The red hair and large limbs of the inhabitants of Caledonia point clearly to a German origin. The dark complexion of the Silures, their usually curly hair, and the fact that Spain is the opposite shore to them, are an evidence that Iberians of a former date crossed over and occupied these parts. Those who are nearest to the Gauls are also like them, either from the permanent influence of original descent, or, because in countries which run out so far to meet each other, climate has produced similar physical qualities.
Agr Chapter 11: The Britons

Scotland
The inhabitants of Caledonia have reddish hair and large loose-jointed bodies
Gth Chapter 2: About Britain.

Scythian
The Scythians, whom ancient tradition asserts to have been the husbands of the Amazons.
Gth Chapter 5: About Scythia.

Spain
The tempers of the Spaniards themselves are naturally restless, and eager for innovation
Hor Book XXII Chapter 21: Further disturbances in Spain.

Sri Lanka
Taprobane, a fair island wherein there are towns or estates and ten strongly fortified cities
Gth Chapter 1: Geographical Introduction.

Suevians
This people are remarkable for a peculiar custom, that of twisting their hair and binding it up in a knot.
Ger Chapter 38: The Suevians

Suevians
That they are inferior to the Suevi alone, to whom not even the immortal gods can show themselves equal; that there was none at all besides on earth whom they could not conquer."
Dbg Book IV Chapter 7: War with the Germans. German embassadors.

Suevians
For when the Romans had departed and they were free from the fear of an invader, these tribes, according to the custom of the race, and then specially as rivals in fame, had turned their arms against each other
Ann Book II Chapter 44: War with the Germans. Drusus as commander.

Sugambrians
Sugambrian cohort drawn up at no great distance by the Roman general, ready for any emergency and as terrible as the foe, with the noise of their war songs and the clashing of their arms.
Ann Book IV Chapter 47: Revolt in Thracia (cont.)

Switzerland
There was no doubt that the Helvetii were the most powerful of the whole of Gaul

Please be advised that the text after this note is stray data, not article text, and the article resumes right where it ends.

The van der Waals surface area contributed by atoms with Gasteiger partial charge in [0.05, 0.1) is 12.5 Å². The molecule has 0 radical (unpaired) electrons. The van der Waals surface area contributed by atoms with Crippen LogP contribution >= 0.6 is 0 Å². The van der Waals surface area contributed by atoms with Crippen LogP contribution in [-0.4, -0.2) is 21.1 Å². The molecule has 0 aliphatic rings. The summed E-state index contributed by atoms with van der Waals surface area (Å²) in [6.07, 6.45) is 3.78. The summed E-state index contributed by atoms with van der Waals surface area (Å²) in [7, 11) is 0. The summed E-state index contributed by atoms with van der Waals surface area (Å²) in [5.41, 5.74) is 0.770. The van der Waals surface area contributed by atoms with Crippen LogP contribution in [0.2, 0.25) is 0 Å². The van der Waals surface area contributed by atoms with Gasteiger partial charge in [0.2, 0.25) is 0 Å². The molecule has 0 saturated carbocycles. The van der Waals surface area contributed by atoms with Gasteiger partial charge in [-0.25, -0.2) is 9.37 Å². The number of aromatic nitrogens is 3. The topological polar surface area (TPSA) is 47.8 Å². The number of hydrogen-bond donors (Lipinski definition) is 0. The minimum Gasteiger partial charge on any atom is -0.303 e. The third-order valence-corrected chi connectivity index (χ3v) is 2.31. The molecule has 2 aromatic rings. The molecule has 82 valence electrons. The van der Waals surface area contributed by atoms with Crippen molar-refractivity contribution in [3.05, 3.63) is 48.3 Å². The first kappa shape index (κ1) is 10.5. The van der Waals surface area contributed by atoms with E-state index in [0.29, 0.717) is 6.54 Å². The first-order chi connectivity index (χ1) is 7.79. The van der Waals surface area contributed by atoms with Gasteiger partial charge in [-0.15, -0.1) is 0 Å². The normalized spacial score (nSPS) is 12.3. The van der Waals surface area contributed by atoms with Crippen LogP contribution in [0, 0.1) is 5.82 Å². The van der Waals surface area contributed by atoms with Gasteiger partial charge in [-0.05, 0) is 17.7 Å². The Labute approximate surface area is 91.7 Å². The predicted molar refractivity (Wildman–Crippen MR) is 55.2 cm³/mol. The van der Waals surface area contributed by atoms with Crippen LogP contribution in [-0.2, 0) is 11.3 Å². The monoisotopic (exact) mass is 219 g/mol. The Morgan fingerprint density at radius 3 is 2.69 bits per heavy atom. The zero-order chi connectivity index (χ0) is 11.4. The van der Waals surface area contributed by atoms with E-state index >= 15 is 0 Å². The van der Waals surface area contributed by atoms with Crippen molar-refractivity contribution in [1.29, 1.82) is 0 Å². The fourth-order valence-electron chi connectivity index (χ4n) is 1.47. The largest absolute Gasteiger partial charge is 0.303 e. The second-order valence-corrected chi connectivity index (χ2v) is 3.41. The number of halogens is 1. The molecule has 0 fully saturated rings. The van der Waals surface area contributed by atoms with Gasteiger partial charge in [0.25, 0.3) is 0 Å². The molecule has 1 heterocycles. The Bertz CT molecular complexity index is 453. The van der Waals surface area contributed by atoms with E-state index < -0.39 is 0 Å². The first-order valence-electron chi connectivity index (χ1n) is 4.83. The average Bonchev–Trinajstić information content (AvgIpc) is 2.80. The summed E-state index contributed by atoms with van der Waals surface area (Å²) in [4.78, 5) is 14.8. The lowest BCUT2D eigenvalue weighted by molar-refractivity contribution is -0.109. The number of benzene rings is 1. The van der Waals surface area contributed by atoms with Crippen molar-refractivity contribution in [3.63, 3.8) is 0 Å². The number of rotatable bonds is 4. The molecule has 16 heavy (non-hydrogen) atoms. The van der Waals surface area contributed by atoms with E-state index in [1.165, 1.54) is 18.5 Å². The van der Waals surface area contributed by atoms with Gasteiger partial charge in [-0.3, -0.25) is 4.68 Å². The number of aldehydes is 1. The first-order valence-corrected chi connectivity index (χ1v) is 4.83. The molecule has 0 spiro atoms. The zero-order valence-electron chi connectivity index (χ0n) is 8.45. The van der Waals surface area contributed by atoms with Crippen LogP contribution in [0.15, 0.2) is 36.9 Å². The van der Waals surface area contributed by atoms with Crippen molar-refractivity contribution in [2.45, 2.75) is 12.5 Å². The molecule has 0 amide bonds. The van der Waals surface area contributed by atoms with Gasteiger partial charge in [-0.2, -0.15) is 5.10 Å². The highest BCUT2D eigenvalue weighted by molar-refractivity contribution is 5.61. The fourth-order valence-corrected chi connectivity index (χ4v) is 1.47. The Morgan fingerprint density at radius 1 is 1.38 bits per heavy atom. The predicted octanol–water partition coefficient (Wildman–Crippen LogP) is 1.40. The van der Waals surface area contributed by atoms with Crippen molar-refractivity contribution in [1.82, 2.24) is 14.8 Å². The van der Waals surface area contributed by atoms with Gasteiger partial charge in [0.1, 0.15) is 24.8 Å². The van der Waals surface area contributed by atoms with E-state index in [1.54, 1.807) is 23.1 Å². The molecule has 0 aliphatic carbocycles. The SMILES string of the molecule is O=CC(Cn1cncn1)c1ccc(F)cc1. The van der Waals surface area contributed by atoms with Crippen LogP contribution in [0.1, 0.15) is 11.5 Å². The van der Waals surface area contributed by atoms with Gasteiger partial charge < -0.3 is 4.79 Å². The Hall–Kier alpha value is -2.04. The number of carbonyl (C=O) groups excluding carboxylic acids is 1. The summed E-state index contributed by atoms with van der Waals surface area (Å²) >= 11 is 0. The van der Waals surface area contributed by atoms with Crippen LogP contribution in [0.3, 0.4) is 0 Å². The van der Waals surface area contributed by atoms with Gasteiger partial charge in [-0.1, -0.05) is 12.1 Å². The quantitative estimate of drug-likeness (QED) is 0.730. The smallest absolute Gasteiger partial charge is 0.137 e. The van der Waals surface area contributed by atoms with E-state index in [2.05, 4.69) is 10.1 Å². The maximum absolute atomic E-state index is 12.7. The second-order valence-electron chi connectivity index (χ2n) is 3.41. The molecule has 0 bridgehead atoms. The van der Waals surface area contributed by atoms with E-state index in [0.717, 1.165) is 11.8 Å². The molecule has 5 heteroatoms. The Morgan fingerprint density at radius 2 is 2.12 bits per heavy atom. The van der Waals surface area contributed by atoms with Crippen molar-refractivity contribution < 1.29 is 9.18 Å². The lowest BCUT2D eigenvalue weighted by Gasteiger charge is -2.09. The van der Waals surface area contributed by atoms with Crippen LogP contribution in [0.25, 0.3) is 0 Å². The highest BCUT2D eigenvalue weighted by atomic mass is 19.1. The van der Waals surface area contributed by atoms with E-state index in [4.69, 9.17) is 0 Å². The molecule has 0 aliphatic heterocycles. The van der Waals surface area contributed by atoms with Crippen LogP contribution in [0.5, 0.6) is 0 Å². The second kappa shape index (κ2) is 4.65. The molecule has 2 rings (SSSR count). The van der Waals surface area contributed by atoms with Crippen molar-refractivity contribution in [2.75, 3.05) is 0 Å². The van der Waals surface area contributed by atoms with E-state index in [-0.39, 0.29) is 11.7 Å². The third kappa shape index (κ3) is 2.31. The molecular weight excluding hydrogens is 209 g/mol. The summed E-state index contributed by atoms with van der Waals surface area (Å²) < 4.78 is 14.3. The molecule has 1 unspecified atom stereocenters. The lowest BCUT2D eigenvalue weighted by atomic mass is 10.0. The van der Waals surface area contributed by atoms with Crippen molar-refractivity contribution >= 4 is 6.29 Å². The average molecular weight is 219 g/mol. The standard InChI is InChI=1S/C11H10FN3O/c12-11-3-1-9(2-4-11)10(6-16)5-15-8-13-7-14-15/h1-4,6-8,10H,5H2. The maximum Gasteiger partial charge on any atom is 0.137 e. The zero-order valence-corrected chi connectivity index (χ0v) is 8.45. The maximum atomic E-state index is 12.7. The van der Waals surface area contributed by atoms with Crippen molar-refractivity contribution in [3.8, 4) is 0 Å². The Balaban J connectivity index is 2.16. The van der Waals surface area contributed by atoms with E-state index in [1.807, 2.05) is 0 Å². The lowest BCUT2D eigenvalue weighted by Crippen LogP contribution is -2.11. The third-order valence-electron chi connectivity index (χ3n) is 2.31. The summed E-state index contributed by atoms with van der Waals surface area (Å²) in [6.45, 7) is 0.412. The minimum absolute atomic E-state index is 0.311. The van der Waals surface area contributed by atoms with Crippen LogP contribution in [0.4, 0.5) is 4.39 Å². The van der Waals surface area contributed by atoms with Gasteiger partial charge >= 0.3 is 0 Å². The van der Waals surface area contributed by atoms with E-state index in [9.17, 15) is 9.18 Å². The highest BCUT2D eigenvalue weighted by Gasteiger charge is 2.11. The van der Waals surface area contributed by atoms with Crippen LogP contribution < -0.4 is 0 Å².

Dbg Book I Chapter 2: The conspiration of Orgetorix About the Helvetii.

Switzerland
The Helvetii also surpass the rest of the Gauls in valor, as they contend with the Germans in almost daily battles, when they either repel them from their own territories, or themselves wage war on their frontiers.
Dbg Book I Chapter 1: Introduction

Taranto
We have lost Tarentum by the same practices by which we gained it
Quote by Hannibal
Hor Book XXVII Chapter 16: Tarentum plundered; Fabius is not trapped.

Tencterians
The Tencterians surpass in the service and discipline of their cavalry.
Ger Chapter 32: Usipians and Tencterians

Tencterians
But that our friendship and union may be established for ever, we require of you to strip your city of its walls, which are the bulwarks of slavery. Even savage animals, if you keep them in confinement, forget their natural courage. We require of you to massacre all Romans within your territory; liberty and a dominant race cannot well exist together. Let the property of the slain come into a common stock, so that no one may be able to secrete anything, or to detach his own interest from ours. Let it be lawful for us and for you to inhabit both banks of the Rhine, as it was of old for our ancestors.
His Book IV Chapter 64: The Batavian Uprise. The Tencteri speak

Thrace
Some Thracian tribes whose wild life in the highlands of a mountainous country made them unusually fierce
Ann Book IV Chapter 46: Revolt in Thracia

Treves
I have never cultivated eloquence; it is by my sword that I have asserted the excellence of the Roman people. Since, however, words have very great weight with you, since you estimate good and evil, not according to their real value, but according to the representations of seditious men, I have resolved to say a few words, which, as the war is at an end, it may be useful for you to have heard rather than for me to have spoken.